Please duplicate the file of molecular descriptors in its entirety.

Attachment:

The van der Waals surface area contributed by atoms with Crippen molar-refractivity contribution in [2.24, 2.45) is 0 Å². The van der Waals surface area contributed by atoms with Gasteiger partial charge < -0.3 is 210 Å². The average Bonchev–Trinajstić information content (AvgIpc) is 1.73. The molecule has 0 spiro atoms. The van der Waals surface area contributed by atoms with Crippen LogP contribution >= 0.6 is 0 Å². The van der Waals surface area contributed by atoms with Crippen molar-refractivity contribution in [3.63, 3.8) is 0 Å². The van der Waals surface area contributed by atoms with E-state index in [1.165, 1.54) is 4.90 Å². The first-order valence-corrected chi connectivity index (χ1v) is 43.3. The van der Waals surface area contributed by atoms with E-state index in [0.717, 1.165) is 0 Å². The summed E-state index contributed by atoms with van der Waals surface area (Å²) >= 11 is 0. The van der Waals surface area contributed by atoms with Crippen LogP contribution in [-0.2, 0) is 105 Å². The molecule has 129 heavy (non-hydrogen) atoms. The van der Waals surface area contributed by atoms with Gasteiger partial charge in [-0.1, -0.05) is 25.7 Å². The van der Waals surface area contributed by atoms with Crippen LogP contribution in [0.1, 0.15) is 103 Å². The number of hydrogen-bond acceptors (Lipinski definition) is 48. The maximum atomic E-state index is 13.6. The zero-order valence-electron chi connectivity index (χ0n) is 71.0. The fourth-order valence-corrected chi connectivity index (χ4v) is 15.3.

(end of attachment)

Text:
The van der Waals surface area contributed by atoms with Crippen molar-refractivity contribution in [2.24, 2.45) is 0 Å². The van der Waals surface area contributed by atoms with Gasteiger partial charge < -0.3 is 210 Å². The average Bonchev–Trinajstić information content (AvgIpc) is 1.73. The molecule has 0 spiro atoms. The van der Waals surface area contributed by atoms with Crippen LogP contribution >= 0.6 is 0 Å². The van der Waals surface area contributed by atoms with Crippen molar-refractivity contribution in [3.63, 3.8) is 0 Å². The van der Waals surface area contributed by atoms with E-state index in [1.165, 1.54) is 4.90 Å². The first-order valence-corrected chi connectivity index (χ1v) is 43.3. The van der Waals surface area contributed by atoms with E-state index in [0.717, 1.165) is 0 Å². The summed E-state index contributed by atoms with van der Waals surface area (Å²) >= 11 is 0. The van der Waals surface area contributed by atoms with Crippen LogP contribution in [-0.2, 0) is 105 Å². The molecule has 129 heavy (non-hydrogen) atoms. The van der Waals surface area contributed by atoms with Gasteiger partial charge in [-0.1, -0.05) is 25.7 Å². The van der Waals surface area contributed by atoms with Crippen LogP contribution in [0.1, 0.15) is 103 Å². The number of hydrogen-bond acceptors (Lipinski definition) is 48. The maximum atomic E-state index is 13.6. The zero-order valence-electron chi connectivity index (χ0n) is 71.0. The fourth-order valence-corrected chi connectivity index (χ4v) is 15.3.